"I think that because there is an urban population that's really taking up farming in a big way or moving to more rural locations, they take with them an urban sensibility into the country. I think there's going to be a really interesting architectural language that's going to be developed because of this move from urban to rural. Everyone has this dream of living in a barn, but when you look at Scandinavia—what they do with a barn in the countryside is so fresh. It's not the same old rustic thing put together. " Upcoming stories include vertical gardening, humane slaughter, and a tour of a sheep-shearing quarters in Tasmania.
And that's just the beginning of Gardner's passion for this topic. "If we can become a force where we're getting a better story told about our food, that to me would be a great accomplishment." When asked how to make the idea of modern farming appealing to purveyors of mid-century modern design Gardner says, "I think it's more modern than mid-century. It's post mid-century. It's a beautiful sparsity that seems very modern because in the country you don't need art, you have nature outside your window."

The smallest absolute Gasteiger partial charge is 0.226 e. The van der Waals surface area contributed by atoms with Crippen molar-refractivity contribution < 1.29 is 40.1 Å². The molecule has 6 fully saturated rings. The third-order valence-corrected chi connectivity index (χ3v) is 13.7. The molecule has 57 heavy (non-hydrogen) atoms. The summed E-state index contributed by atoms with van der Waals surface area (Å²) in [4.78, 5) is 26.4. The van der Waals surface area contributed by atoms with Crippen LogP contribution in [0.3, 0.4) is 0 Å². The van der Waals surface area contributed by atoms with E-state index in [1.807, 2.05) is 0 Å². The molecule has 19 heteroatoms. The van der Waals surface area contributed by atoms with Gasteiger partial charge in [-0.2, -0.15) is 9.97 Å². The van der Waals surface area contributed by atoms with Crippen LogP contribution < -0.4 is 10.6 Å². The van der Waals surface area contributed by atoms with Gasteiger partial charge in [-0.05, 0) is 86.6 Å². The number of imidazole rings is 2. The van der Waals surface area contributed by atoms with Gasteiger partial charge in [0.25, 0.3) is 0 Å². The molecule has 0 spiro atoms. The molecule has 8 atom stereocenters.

Farmhouse in dire need of an update? Check out these 10 useful tips!
ModernFarmer.com launches April 4th. The print quarterly will be available starting April 15th at Whole Foods and Barnes & Noble locations nationwide.
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